Objective. The objectives of this study were to determine the incidence of femur fractures in Colorado children, to assess underlying causes, to determine the prevalence and predictors of associated injuries, and to identify potentially modifiable risk factors.

Methods. The study population included all Colorado residents who were aged 0 to 17 years at the time of injury between January 1, 1998, and December 31, 2001. Cases of femur fracture were ascertained using the population-based Colorado Trauma Registry and International Classification of Diseases, Ninth Revision, Clinical Modification codes 820.0 to 821.39. Associated injuries with an Abbreviated Injury Scale of 2 or higher were classified into 5 categories. Poisson regression, small area analysis, and multivariate logistic regression were used to identify predictors of femur fractures and associated injuries, respectively.

Results. During the study period, 1139 Colorado children (795 boys, 344 girls) sustained femur fractures, resulting in the incidence of 26.0 per 100000 person-years. Rates were higher in boys than in girls in all age groups (overall risk ratio: 2.19; 95% confidence interval: 1.92–2.47) but did not differ by race/ethnicity. Femur fractures that were caused by nonaccidental trauma showed more distal and combined shaft + distal pattern; their incidence did not differ by gender or race but was higher in census tracts with more single mothers and less crowded households. Associated injuries were present in 28.6% of the cases, more often in older children. Fatalities occurred only among children with associated injuries. Children who were involved in nonaccidental trauma, motor vehicle crashes, or auto-pedestrian accidents were 16 to 20 times more likely to have associated injuries than those with femur fractures as a result of a fall. In small-area analysis, the incidence of femur fractures in infants and toddlers was higher in census tracts characterized by higher proportion of Hispanics, single mothers, and more crowded households. Among children 4 to 12 years of age, the incidence was higher in census tracts with fewer single-family houses and more crowded households. Finally, the incidence of femur fractures among teenagers was higher in rural tracts and those with a higher proportion of Hispanics.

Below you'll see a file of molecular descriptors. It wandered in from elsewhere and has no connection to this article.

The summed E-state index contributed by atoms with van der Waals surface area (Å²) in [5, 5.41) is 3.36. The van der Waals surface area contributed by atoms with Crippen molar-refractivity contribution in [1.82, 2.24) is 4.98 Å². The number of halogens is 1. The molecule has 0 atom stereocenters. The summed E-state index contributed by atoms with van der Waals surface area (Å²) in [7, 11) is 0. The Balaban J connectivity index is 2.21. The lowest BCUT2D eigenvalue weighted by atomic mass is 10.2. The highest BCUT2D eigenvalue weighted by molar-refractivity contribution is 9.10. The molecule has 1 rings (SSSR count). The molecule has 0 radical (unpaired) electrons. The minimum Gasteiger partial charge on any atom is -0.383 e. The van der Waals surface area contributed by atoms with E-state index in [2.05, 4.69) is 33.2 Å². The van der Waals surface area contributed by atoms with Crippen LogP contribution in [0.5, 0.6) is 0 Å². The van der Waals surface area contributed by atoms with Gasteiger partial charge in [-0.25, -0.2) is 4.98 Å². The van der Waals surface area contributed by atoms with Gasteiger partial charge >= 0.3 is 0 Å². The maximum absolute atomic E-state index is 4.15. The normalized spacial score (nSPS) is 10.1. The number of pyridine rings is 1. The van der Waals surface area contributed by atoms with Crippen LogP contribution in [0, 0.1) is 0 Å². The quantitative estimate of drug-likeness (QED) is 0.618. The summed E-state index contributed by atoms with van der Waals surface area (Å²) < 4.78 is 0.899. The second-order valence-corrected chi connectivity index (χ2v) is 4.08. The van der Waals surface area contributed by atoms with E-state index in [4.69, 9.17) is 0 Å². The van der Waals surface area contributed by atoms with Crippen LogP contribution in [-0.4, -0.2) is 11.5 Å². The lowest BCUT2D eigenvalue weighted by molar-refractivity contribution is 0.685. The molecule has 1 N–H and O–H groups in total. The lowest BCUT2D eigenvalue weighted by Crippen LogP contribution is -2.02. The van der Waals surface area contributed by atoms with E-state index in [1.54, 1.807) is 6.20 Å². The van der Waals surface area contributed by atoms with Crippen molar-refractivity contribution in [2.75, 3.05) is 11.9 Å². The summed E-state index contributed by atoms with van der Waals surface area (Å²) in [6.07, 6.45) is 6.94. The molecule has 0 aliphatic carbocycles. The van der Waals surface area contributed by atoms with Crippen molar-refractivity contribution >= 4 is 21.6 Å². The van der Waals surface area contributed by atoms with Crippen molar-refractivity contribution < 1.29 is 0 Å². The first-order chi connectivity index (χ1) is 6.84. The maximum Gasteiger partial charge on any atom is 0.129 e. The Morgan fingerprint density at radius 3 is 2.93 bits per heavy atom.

Conclusions. Femur fractures and associated injuries remain a major cause of morbidity in children. Predictors of femur fractures change with age; however, the risk is generally higher among children who live in the areas with lower socioeconomic indicators.

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